It is said that Marcus Aurelius cried when he was told he would be a future emperor. The whole idea scared him. Most kings were terrible. Most had done terrible things. He was more comfortable in the company of his books, not in the court of a king. He would have much rather followed than led.
There are things that scare all of us. Maybe we’re intimidated by public speaking. Maybe we’re scared to quit our jobs and start our own thing. Maybe we don’t want to be the one who steps forward and blows the whistle. Maybe we’re reluctant to really go for it.
Marcus Aurelius was lucky that he had mentors and advisors who saw his potential and pushed him, as we depict in The Boy Who Would Be King. They didn’t let him linger and languish down at the level of his fears. No matter how much you study Cleanthes and Zeno, one of his mentors would tell him, “against your will you must put on the purple cloak, not the philosopher’s tunic of coarse wool.”
Meaning: You have to be emperor. It’s your destiny. You can’t run from it.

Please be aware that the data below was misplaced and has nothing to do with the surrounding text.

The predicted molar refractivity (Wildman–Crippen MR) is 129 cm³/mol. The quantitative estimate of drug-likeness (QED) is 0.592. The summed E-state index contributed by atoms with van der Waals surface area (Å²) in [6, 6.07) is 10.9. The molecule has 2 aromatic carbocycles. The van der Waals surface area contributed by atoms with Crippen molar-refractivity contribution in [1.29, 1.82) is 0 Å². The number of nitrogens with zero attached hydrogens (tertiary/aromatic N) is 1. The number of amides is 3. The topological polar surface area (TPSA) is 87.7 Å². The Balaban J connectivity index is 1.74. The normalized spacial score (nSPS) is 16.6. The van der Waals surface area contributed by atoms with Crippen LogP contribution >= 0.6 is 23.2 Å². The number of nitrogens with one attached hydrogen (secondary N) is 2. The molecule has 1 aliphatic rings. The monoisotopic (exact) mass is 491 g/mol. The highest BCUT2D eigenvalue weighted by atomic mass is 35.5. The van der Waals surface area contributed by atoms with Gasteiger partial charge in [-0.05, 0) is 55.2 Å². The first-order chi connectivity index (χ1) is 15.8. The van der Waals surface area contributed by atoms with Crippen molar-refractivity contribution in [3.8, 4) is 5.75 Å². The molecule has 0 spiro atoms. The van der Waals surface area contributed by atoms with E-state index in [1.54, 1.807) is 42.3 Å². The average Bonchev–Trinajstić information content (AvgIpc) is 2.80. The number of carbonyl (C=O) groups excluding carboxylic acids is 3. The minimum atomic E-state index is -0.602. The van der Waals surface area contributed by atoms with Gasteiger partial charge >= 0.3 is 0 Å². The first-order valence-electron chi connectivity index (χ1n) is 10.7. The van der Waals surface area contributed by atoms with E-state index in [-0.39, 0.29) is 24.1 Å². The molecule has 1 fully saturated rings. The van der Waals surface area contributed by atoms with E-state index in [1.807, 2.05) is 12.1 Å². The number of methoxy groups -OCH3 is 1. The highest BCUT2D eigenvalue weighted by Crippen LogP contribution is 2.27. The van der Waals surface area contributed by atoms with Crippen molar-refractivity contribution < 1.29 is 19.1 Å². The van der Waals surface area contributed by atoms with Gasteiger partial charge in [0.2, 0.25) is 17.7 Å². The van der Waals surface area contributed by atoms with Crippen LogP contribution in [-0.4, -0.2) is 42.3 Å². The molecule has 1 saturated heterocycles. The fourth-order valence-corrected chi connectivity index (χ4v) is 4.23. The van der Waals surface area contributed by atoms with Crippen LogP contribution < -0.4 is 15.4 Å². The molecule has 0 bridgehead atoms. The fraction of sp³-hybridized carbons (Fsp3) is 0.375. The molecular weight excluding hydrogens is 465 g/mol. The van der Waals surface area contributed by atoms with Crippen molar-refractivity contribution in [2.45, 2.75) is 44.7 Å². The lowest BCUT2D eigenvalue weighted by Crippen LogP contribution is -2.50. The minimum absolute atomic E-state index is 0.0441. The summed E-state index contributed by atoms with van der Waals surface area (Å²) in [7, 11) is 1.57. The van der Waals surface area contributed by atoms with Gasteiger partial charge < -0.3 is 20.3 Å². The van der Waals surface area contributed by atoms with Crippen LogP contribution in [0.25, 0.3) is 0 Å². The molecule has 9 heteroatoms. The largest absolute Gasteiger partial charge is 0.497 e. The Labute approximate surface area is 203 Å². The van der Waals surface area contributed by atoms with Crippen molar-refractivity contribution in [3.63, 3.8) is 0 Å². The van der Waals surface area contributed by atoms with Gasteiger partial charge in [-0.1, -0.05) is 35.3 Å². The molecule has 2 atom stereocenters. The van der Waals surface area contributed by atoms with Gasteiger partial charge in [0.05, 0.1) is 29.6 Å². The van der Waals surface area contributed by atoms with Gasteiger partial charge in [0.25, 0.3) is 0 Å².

Perhaps it was a good thing that Marcus was scared. It meant he took the job seriously. It meant he was aware of its magnitude, and its risks. It meant he was aware of his own limitations too. But it was an even better thing that he did not let this fear rule, that his study of philosophy taught him the courage to rise above it—to push ahead, to meet the time as it sought him.
And so must you. It’s ok that you’re scared. Now you’ll need to be brave. Brave like Marcus, brave like all the people who have ever met their destinies. Against your will, against your fears, you must step forward. You must put on the cloak.